But this time it was, and she’d known that.
Things weren’t the same after that. They still did the same stuff—school, Church, shopping, dinner—but it felt so distant, like an old painting with the colors bled dry.
College was an escape.
His story wasn’t so dissimilar. Mom and dad always fought. Well, not always, he’d say with a humorless chuckle; they must have gotten along once upon a time. But not since him. They’d thrown in the towel, eventually, surrendered to the inevitable in a messy divorce that spilled over to him. Terse dinners, angry words. Neither liked speaking about the other, each tried to pull him closer and ended up driving him away.
-enough. back to the story. pull at the tired threads, raise our weary puppets again. beat some life into our dead tale-
They’re outside a restaurant now, late at night, and they’re gazing into each other’s eyes. Only it’s not a romantic look at all. There’s something dark in his eyes, something hard in his smile, and she wants to run but she knows deep down that it would be a bad idea. He brushes back his coat, ever so slightly, and shows her the butt of his gun.
Smiles a little wider.
And now he’s beckoning for her to approach and she does, slowly, legs trembling. And her eyes are darting about furtively and she’s hoping that someone’s going to notice, that the old man on the bench with the newspaper and the couple by the traffic light with their dog and the businessman on the phone, talking way too loudly—that one of them will look up and stare at her for just a second too long and they’ll see, realize what’s going on. She waits for that slight widening of the eye, that parting of the lips, but it doesn’t come, and all too soon she’s by him and his hand is on her arm and his gun is pressed against her belly and his smile is far too wide, and she sees in his eyes that he doesn’t care, that even if they’d noticed he’d have killed them all anyway, that he likes the pain and the blood and the squishy little sound flesh makes when split by bullets--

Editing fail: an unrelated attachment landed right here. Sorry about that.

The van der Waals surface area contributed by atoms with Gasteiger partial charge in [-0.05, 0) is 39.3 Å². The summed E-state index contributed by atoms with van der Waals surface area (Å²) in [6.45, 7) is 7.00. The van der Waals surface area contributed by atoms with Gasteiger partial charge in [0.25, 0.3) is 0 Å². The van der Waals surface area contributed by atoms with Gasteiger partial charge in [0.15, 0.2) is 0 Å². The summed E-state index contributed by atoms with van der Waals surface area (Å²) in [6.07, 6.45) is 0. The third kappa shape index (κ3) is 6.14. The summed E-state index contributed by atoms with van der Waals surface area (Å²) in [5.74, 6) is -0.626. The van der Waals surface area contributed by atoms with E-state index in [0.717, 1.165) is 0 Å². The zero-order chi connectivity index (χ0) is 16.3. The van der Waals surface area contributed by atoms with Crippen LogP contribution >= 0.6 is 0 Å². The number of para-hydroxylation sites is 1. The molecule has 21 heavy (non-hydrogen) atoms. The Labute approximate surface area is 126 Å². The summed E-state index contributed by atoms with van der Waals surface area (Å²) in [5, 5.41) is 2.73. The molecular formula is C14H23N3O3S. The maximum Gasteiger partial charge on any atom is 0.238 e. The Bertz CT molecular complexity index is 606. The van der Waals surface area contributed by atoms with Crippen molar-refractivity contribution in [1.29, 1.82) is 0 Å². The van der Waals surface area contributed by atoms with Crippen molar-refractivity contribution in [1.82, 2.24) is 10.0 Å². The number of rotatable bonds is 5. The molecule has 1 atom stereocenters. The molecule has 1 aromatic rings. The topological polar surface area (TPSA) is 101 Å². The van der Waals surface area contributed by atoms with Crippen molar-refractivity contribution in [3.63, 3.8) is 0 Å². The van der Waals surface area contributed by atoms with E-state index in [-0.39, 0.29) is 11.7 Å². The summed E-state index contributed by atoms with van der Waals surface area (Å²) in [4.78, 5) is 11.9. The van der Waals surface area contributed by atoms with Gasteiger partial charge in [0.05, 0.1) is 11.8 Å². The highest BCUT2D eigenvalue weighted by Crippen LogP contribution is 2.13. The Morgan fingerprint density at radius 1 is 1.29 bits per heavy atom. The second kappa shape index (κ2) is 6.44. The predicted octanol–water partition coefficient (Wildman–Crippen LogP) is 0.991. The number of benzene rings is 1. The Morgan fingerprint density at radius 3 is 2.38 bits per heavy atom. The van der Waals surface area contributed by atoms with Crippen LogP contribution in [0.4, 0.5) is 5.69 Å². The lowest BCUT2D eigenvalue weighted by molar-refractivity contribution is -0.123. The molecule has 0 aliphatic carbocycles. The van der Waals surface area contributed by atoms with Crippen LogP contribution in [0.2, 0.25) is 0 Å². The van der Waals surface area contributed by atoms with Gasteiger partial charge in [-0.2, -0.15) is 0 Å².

-whoa, that got dark way too fast. back up. lighten the mood-
They’re back by the college, talking, laughing, and it’s going smoothly and freely and it’s all wonderful and not boring at all because--
You yawn, don’t you? Shift in your seat. Your mind wanders. I promised you magic, but all I’ve given you is more of the same.
Would it help if you knew that her ex was abusive? That he used to beat her when she came back too late? That she’s not interested in him because she hasn’t been interested in anyone for years? That the thought of going out at all makes her want to shrivel up and cry? Would it matter if you knew he’d been bullied all his life? That she’s first one he’s ever mustered the courage to ask out before?